2. Ready your workspace.

Whether you have an actual home office with a door, hallelujah. Or if your workspace is your kitchen table or your side of the bed, ready it by clearing and tending.

First, clear, clear off that workspace. That does not mean reorganize your desk, but if there’s a bunch of stuff on your desk, just put it on the floor. You can always place it back on your desk when your work session is over and nothing is lost. If you’re locked in your bedroom on your bed, make that bed. Clear the clutter that you can see. Face the window. Anything to just get rid of that visual clutter. That’s the clearing part.

Next, it helps me to tend the space. Before I sit down to do the task at hand, I light a candle, open the window above my desk or put on my writing playlist. This can be anything small that feels a little extra.

This week I ordered a new candle from Target. It’s blood orange if you must know, and when it came in the mail, it made me so happy because it’s just a little something to set the tone for my work session.

3. Apply a time limit.

This is just another way to say set a timer. The experts say that our brains can concentrate on one task for about 20 minutes before losing focus (Pomodoro Technique, anyone?) I don’t necessarily think there’s a rule on how long a work session can go, but I do think there’s something to that 20-25 minute space for us to be able to sit down, concentrate and then take a quick break. But the most important thing is that you pick a time and stick with it. I always just use the timer on my iPhone.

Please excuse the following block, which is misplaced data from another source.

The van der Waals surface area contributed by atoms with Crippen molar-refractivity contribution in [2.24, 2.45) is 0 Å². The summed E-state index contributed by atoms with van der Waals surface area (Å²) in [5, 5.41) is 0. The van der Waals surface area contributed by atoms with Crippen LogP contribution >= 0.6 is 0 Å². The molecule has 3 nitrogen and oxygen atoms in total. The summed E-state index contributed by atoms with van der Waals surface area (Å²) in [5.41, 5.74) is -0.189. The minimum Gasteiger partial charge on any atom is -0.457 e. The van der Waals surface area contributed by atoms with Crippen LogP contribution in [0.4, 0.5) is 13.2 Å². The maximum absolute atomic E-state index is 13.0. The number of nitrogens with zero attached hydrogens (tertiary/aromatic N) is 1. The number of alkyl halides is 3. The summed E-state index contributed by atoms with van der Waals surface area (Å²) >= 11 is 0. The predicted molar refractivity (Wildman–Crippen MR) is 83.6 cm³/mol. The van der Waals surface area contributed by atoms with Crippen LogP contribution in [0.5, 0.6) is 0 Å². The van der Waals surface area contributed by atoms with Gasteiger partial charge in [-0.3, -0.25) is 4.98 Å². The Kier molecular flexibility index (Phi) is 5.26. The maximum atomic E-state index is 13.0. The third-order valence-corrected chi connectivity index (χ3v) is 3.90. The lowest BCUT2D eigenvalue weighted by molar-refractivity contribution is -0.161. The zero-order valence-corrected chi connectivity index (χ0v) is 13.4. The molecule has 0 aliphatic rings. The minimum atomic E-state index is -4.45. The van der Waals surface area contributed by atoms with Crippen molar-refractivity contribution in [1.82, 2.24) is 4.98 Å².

4. Carry only one task.

This is where I personally get into the most trouble which is why I’m making one point twice. The first point was: get clear on the task. That one refers to getting started. But once you’re started, you have to carry it through as though it’s just one single task.

Jason Fitzpatrick calls it single-tasking in a post for LifeHacker. Single-tasking is the “eat healthy and exercise of productivity.” It’s so obvious that it feels dumb to say it, but then I continue not to do it because it’s hard. Instead, I suffer from trying to make tiny progress on lots of things instead of lots of progress on one thing.

Carry only one task.

5. End the session well.